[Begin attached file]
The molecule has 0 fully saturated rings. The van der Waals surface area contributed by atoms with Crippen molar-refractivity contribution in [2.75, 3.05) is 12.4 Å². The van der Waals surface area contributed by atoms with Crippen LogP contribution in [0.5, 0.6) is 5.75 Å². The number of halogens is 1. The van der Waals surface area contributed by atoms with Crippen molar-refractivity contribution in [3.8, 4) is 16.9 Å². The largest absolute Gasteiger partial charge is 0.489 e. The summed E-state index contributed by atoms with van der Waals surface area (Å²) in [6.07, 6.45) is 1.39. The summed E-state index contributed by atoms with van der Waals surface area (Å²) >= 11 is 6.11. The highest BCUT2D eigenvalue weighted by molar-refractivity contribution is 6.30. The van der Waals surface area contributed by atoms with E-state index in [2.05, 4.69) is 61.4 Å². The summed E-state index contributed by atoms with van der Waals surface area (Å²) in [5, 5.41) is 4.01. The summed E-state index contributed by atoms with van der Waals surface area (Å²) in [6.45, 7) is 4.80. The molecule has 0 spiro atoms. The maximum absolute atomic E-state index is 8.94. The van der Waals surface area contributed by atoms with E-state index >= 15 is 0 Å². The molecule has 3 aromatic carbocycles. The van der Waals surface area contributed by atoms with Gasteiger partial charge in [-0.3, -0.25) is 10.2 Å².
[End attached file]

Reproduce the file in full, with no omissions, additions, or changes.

The molecule has 0 fully saturated rings. The van der Waals surface area contributed by atoms with Crippen molar-refractivity contribution in [2.75, 3.05) is 12.4 Å². The van der Waals surface area contributed by atoms with Crippen LogP contribution in [0.5, 0.6) is 5.75 Å². The number of halogens is 1. The van der Waals surface area contributed by atoms with Crippen molar-refractivity contribution in [3.8, 4) is 16.9 Å². The largest absolute Gasteiger partial charge is 0.489 e. The summed E-state index contributed by atoms with van der Waals surface area (Å²) in [6.07, 6.45) is 1.39. The summed E-state index contributed by atoms with van der Waals surface area (Å²) >= 11 is 6.11. The highest BCUT2D eigenvalue weighted by molar-refractivity contribution is 6.30. The van der Waals surface area contributed by atoms with E-state index in [2.05, 4.69) is 61.4 Å². The summed E-state index contributed by atoms with van der Waals surface area (Å²) in [5, 5.41) is 4.01. The summed E-state index contributed by atoms with van der Waals surface area (Å²) in [6.45, 7) is 4.80. The molecule has 0 spiro atoms. The maximum absolute atomic E-state index is 8.94. The van der Waals surface area contributed by atoms with E-state index >= 15 is 0 Å². The molecule has 3 aromatic carbocycles. The van der Waals surface area contributed by atoms with Gasteiger partial charge in [-0.3, -0.25) is 10.2 Å².